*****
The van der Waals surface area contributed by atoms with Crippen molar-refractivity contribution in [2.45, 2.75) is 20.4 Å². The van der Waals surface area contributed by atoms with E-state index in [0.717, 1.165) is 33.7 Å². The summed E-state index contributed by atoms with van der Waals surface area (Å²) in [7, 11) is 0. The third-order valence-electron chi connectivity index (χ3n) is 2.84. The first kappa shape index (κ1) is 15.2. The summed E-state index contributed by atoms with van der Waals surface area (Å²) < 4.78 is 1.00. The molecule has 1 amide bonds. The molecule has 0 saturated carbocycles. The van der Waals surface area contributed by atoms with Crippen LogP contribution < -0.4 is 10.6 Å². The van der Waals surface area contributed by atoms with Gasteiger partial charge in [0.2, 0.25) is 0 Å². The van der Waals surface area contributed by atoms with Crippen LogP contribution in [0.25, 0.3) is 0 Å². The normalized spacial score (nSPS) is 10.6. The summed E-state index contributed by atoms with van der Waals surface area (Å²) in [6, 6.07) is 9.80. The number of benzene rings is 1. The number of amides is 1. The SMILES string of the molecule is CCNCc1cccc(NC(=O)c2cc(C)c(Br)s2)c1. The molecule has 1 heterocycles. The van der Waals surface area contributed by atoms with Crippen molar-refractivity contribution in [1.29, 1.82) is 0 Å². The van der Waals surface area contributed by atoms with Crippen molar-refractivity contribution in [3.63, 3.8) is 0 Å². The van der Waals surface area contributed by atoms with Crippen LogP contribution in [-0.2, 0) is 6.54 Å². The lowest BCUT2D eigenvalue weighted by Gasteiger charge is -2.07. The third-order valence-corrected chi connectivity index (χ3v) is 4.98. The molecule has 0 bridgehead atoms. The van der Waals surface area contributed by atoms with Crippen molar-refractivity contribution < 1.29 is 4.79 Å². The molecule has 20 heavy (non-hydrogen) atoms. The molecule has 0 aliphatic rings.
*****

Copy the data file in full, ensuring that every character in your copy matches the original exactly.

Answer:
The van der Waals surface area contributed by atoms with Crippen molar-refractivity contribution in [2.45, 2.75) is 20.4 Å². The van der Waals surface area contributed by atoms with E-state index in [0.717, 1.165) is 33.7 Å². The summed E-state index contributed by atoms with van der Waals surface area (Å²) in [7, 11) is 0. The third-order valence-electron chi connectivity index (χ3n) is 2.84. The first kappa shape index (κ1) is 15.2. The summed E-state index contributed by atoms with van der Waals surface area (Å²) < 4.78 is 1.00. The molecule has 1 amide bonds. The molecule has 0 saturated carbocycles. The van der Waals surface area contributed by atoms with Crippen LogP contribution < -0.4 is 10.6 Å². The van der Waals surface area contributed by atoms with Gasteiger partial charge in [0.2, 0.25) is 0 Å². The van der Waals surface area contributed by atoms with Crippen LogP contribution in [0.25, 0.3) is 0 Å². The normalized spacial score (nSPS) is 10.6. The summed E-state index contributed by atoms with van der Waals surface area (Å²) in [6, 6.07) is 9.80. The number of benzene rings is 1. The number of amides is 1. The SMILES string of the molecule is CCNCc1cccc(NC(=O)c2cc(C)c(Br)s2)c1. The molecule has 1 heterocycles. The van der Waals surface area contributed by atoms with Crippen molar-refractivity contribution in [1.29, 1.82) is 0 Å². The van der Waals surface area contributed by atoms with Crippen molar-refractivity contribution in [3.63, 3.8) is 0 Å². The van der Waals surface area contributed by atoms with Crippen LogP contribution in [-0.2, 0) is 6.54 Å². The lowest BCUT2D eigenvalue weighted by Gasteiger charge is -2.07. The third-order valence-corrected chi connectivity index (χ3v) is 4.98. The molecule has 0 bridgehead atoms. The van der Waals surface area contributed by atoms with Crippen molar-refractivity contribution < 1.29 is 4.79 Å². The molecule has 20 heavy (non-hydrogen) atoms. The molecule has 0 aliphatic rings.